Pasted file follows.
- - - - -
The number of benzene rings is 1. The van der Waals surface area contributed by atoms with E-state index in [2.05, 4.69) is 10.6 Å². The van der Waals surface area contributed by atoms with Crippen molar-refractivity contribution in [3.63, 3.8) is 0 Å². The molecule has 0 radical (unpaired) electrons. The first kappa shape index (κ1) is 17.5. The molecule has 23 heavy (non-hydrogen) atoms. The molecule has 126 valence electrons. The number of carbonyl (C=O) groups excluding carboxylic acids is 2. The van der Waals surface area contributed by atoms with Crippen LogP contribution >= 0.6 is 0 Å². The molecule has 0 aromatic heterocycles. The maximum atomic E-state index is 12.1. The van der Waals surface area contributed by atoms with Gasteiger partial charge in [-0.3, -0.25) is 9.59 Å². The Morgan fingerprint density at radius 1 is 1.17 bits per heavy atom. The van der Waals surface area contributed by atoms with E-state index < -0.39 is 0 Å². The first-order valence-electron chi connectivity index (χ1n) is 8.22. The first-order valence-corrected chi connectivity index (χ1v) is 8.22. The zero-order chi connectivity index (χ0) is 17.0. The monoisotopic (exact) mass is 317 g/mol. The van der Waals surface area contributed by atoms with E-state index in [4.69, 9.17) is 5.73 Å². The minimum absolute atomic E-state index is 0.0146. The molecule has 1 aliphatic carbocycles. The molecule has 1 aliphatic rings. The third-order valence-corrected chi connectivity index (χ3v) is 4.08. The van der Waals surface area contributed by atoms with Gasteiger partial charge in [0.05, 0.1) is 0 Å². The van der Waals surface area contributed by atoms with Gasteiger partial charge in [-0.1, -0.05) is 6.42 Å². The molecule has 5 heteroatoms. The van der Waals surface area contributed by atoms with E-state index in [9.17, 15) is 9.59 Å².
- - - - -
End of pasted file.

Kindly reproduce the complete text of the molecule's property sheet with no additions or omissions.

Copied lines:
The number of benzene rings is 1. The van der Waals surface area contributed by atoms with E-state index in [2.05, 4.69) is 10.6 Å². The van der Waals surface area contributed by atoms with Crippen molar-refractivity contribution in [3.63, 3.8) is 0 Å². The molecule has 0 radical (unpaired) electrons. The first kappa shape index (κ1) is 17.5. The molecule has 23 heavy (non-hydrogen) atoms. The molecule has 126 valence electrons. The number of carbonyl (C=O) groups excluding carboxylic acids is 2. The van der Waals surface area contributed by atoms with Crippen LogP contribution >= 0.6 is 0 Å². The molecule has 0 aromatic heterocycles. The maximum atomic E-state index is 12.1. The van der Waals surface area contributed by atoms with Gasteiger partial charge in [-0.3, -0.25) is 9.59 Å². The Morgan fingerprint density at radius 1 is 1.17 bits per heavy atom. The van der Waals surface area contributed by atoms with E-state index < -0.39 is 0 Å². The first-order valence-electron chi connectivity index (χ1n) is 8.22. The first-order valence-corrected chi connectivity index (χ1v) is 8.22. The zero-order chi connectivity index (χ0) is 17.0. The monoisotopic (exact) mass is 317 g/mol. The van der Waals surface area contributed by atoms with E-state index in [4.69, 9.17) is 5.73 Å². The minimum absolute atomic E-state index is 0.0146. The molecule has 1 aliphatic carbocycles. The molecule has 1 aliphatic rings. The third-order valence-corrected chi connectivity index (χ3v) is 4.08. The van der Waals surface area contributed by atoms with Gasteiger partial charge in [0.05, 0.1) is 0 Å². The van der Waals surface area contributed by atoms with Gasteiger partial charge in [-0.1, -0.05) is 6.42 Å². The molecule has 5 heteroatoms. The van der Waals surface area contributed by atoms with E-state index in [9.17, 15) is 9.59 Å².